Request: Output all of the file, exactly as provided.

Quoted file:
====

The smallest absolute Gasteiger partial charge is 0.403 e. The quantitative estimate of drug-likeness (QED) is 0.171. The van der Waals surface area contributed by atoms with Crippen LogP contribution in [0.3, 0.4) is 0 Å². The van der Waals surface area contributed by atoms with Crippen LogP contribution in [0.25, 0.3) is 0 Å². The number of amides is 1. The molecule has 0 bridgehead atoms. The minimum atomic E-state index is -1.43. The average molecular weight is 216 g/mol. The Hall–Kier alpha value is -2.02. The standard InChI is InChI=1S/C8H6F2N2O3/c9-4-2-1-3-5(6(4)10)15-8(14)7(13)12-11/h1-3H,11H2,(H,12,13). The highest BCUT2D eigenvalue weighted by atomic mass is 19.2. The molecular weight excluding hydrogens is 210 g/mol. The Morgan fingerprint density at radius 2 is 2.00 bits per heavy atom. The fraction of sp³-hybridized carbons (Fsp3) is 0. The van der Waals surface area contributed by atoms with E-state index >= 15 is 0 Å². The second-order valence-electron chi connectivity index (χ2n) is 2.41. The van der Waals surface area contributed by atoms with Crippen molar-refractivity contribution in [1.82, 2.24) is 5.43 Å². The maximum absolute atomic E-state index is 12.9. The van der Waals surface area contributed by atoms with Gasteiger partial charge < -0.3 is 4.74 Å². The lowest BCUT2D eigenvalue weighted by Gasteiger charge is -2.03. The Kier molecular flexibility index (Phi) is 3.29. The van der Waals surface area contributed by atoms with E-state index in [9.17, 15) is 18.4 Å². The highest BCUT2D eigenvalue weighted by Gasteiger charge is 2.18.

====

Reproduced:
The smallest absolute Gasteiger partial charge is 0.403 e. The quantitative estimate of drug-likeness (QED) is 0.171. The van der Waals surface area contributed by atoms with Crippen LogP contribution in [0.3, 0.4) is 0 Å². The van der Waals surface area contributed by atoms with Crippen LogP contribution in [0.25, 0.3) is 0 Å². The number of amides is 1. The molecule has 0 bridgehead atoms. The minimum atomic E-state index is -1.43. The average molecular weight is 216 g/mol. The Hall–Kier alpha value is -2.02. The standard InChI is InChI=1S/C8H6F2N2O3/c9-4-2-1-3-5(6(4)10)15-8(14)7(13)12-11/h1-3H,11H2,(H,12,13). The highest BCUT2D eigenvalue weighted by atomic mass is 19.2. The molecular weight excluding hydrogens is 210 g/mol. The Morgan fingerprint density at radius 2 is 2.00 bits per heavy atom. The fraction of sp³-hybridized carbons (Fsp3) is 0. The van der Waals surface area contributed by atoms with E-state index >= 15 is 0 Å². The second-order valence-electron chi connectivity index (χ2n) is 2.41. The van der Waals surface area contributed by atoms with Crippen molar-refractivity contribution in [1.82, 2.24) is 5.43 Å². The maximum absolute atomic E-state index is 12.9. The van der Waals surface area contributed by atoms with Gasteiger partial charge < -0.3 is 4.74 Å². The lowest BCUT2D eigenvalue weighted by Gasteiger charge is -2.03. The Kier molecular flexibility index (Phi) is 3.29. The van der Waals surface area contributed by atoms with E-state index in [9.17, 15) is 18.4 Å². The highest BCUT2D eigenvalue weighted by Gasteiger charge is 2.18.